Dry Eye Syndrome
Thank you for curing my eyes, doctor." This was a patient’s surprise remark to me several years ago. Doctors always enjoy hearing that a patient has been cured. But there was a problem in this particular case. Normally, I know how I’ve cured them. But in this case, I hadn’t a clue. In fact, I hadn’t even prescribed anything for her eyes.
The woman, had consulted me for annoying menopausal symptoms – hot flushes, increased irritability and a desire to kick the cat or whatever else was handy. She was obviously menopausal and needed hormone therapy, namely estrogen.
But during the office visit, while sitting across from me, she was continually rubbing her eyes. She eventually asked if I could also prescribe something to stop the eye irritation. I advised her to see an opthamologist. But she replied, "I’ve already seen three without any help." It was only after she’d gone that I realized what had happened. I’ve known for years that estrogen has a major effect on some tissues in the body, particularly the vagina.
Estrogen cream, for instance, can change a sore, ulcerated menopausal vagina into a healthy one in a matter of days. I’ve often said thatf estrogen had the same effect on every tissue of the body we’d never grow old. What I didn’t know at the time was that estrogen can also help cure "dry eye syndrome". Today an increasing number of North Americans are bothered by dry, itchy eyes. But the dry eye syndrome is not a specific disease. Rather, it’s a general term indicating only that the eye lacks moisture.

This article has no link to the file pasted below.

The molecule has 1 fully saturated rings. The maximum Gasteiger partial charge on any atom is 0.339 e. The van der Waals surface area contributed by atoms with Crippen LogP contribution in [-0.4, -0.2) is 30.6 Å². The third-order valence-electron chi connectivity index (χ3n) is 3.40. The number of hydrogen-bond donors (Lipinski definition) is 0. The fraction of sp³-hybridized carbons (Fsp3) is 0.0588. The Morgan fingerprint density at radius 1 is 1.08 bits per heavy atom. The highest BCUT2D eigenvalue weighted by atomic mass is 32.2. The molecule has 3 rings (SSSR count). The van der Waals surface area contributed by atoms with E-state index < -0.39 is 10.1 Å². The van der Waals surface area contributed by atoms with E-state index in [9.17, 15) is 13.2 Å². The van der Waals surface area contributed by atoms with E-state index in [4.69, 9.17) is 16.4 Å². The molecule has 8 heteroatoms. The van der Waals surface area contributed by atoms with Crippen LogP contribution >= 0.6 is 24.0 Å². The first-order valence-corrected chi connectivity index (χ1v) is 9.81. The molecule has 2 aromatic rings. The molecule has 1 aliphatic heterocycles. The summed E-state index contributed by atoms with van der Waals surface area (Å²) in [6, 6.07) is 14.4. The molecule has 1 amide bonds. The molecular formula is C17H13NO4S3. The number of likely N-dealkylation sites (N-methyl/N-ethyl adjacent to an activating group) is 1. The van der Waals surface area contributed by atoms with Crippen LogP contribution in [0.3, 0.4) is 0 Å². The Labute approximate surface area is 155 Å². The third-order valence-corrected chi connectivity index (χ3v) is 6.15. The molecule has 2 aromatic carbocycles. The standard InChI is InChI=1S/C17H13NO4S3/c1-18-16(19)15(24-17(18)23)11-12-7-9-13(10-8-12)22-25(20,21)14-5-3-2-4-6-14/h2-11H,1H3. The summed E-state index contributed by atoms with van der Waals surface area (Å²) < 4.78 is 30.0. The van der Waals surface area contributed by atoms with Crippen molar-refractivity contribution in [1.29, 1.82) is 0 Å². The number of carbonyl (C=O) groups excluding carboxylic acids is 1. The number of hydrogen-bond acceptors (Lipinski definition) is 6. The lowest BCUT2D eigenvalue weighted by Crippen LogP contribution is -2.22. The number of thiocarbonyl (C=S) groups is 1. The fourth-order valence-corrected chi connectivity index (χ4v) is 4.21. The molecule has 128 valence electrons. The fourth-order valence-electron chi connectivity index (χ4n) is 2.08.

Its symptoms vary from mild discomfort to acute pain. The majority of patients complain of a sensation similar to having something in the eye. Or they may notice redness of the eye, difficulty blinking and sensitivity to light.
Many things bring tears to our eyes. Chopping an onion, seeing our children graduate or a sad movie. But some people don’t produce enough tears to keep their eyes moist and free from irritation.
A variety of conditions can contribute to the dry eye problem. As we age, the eye normally becomes drier. In fact, it’s estimated that by age 45 most of us will have lost up to 50 per cent of our normal tear-producing ability. The eye can also become dehydrated when exposed to too much wind. Urban life, too, is tough on the eye. Increasing smog in many areas of the country and cigarette smoke are not kind to sensitive eyes.
And check your medicine cabinet if you find yourself frequently rubbing your eyes – it could contain a number of possible culprits. For instance, an increasing number of people are using beta-blockers to treat cardiovascular problems. Other drugs, such as those used to treat peptic ulcers, antidepressants, antihistamines and diuretics can cause that itchy, burning, gritty feeling in the eyes.
Too much caffeine has also been associated with dry eyes. And alcohol, due to its diuretic effect on the kidneys, can be a factor.
There are several ways to ease this problem without having to resort to onions. Artificial tears such as Cellufresh M.D. is one of the best treatments, as it provides long-lasting relief and contains essential ingredients for eyes.
There are several other practical ways to ease the discomfort, too. A hot, dry atmosphere is hard on the skin and it’s equally tough on the eyes. The use of a humidifier at the maximum vapour level helps keep moisture on the surface of the eye. Today, some dry eyes are related to the huge number of hours many of us spend at the computer. It’s a good idea to take "blink breaks" – looking away from the screen, focussing the eye on objects across the room.
Lifestyle can also cause tired, gritty eyes – you can’t stay up half the night and not expect to rub your eyes in the morning. Here, the only prescription is Cellufresh M.D. or a change in living habits.